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The consequences of US disengagement from the Middle East

Human Rights Watch

Three major events have begun to clarify the next phase of the Middle East’s position in world affairs. Washington announced decertification of the Joint Comprehensive Plan of Action (JCPOA) agreement with Iran; the U.S.-backed forces in Syria and Iraq have captured Islamic State in Iraq and Syria (ISIS) capital of Raqqa; and Moscow signaled that it sees an approaching end to the war in Syria.

These three events, taken together display to us the forthcoming somber outline of Middle Eastern events. Clearly the big winners are not the U.S. but rather Russia and Iran, despite President Trump’s announcement of a new campaign against Iran.

{mosads}The problem we confront is very much of our own making and is reflected in the confluence of these three events. The defeat of ISIS merits congratulations to all involved, but it also comes with no political program about preventing an outbreak of a new ISIS or similar organizations even as such groups are already forming.


Or, as many have noted, U.S. forces and allies have been fighting without any kind of political vision of what comes next. Inevitably, as Carl von Clausewitz’s theories and history warn us, such tactical success, unmoored to any viable strategic goal, is ephemeral.

Perhaps the new campaign against Iran, which formally is about its nuclear program, will become a truly coordinated policy and strategy as Secretary of State Rex Tillerson is now in the Middle East. But it is not likely given the evisceration of the State Department and diplomacy in Trump’s foreign policy and the emphasis on military force used, if the anti-Isis campaign is a guide, for strictly tactical purposes.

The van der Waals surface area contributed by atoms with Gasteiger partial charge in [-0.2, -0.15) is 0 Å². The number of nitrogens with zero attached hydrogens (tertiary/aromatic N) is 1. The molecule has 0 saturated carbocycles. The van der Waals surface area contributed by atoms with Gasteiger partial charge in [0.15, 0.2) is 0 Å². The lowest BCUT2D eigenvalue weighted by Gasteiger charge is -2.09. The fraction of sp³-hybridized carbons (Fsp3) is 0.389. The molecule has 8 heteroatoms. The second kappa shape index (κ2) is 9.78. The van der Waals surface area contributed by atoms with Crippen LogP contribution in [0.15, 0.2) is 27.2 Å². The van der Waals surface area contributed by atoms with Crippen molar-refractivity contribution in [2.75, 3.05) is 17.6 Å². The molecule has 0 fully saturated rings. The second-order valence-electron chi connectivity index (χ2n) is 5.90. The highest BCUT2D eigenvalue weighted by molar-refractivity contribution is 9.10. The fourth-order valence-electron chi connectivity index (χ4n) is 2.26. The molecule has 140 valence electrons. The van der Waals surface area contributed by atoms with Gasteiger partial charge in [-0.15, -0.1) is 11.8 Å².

Moreover inveighing against Iranian nuclearization does not meet the actual threat now posed by Iran. For example, the most reliable allies we could find against ISIS were the Iraqi and Syrian Kurds but our support for them is now cementing a tripartite anti-Kurd bloc among Iran, Iraq, and Turkey and Iraq has become very much a client of Iran. These are hardly the goals for which we have fought since 2003 and therefore tactical proficiency, in the absence of strategy, has undermined our position.

This is where Moscow comes in. A central pillar of Russian policy here is its partnership with Iran over Syria and against Washington. Whereas we had no strategy or political instrument in Syria; both Tehran and Moscow did and do have such a pillar in Bashar Assad. Thanks to their intervention he has all but won the civil war and Defense Minister Shoigu proclaimed, in Israel, that Moscow is looking to the end of that wear and the political reconstruction of a Syrian state dominated by it and Iran.

However, while Moscow and Tehran desire a Syria that is internally stable, they have no interest in a stable Middle East. Russia supports Iran in Yemen and Syria, runs guns and other weapons through Iran to Hezbollah and supports Hamas’ union with the Palestinian Authority as a potential negotiating element in Israel even though Hamas remains a terrorist organization.

Thus both Moscow and Tehran are state sponsors of terrorism in the Middle East, whose goal is perpetual destabilization and conflict there. So that they can pick up the pieces.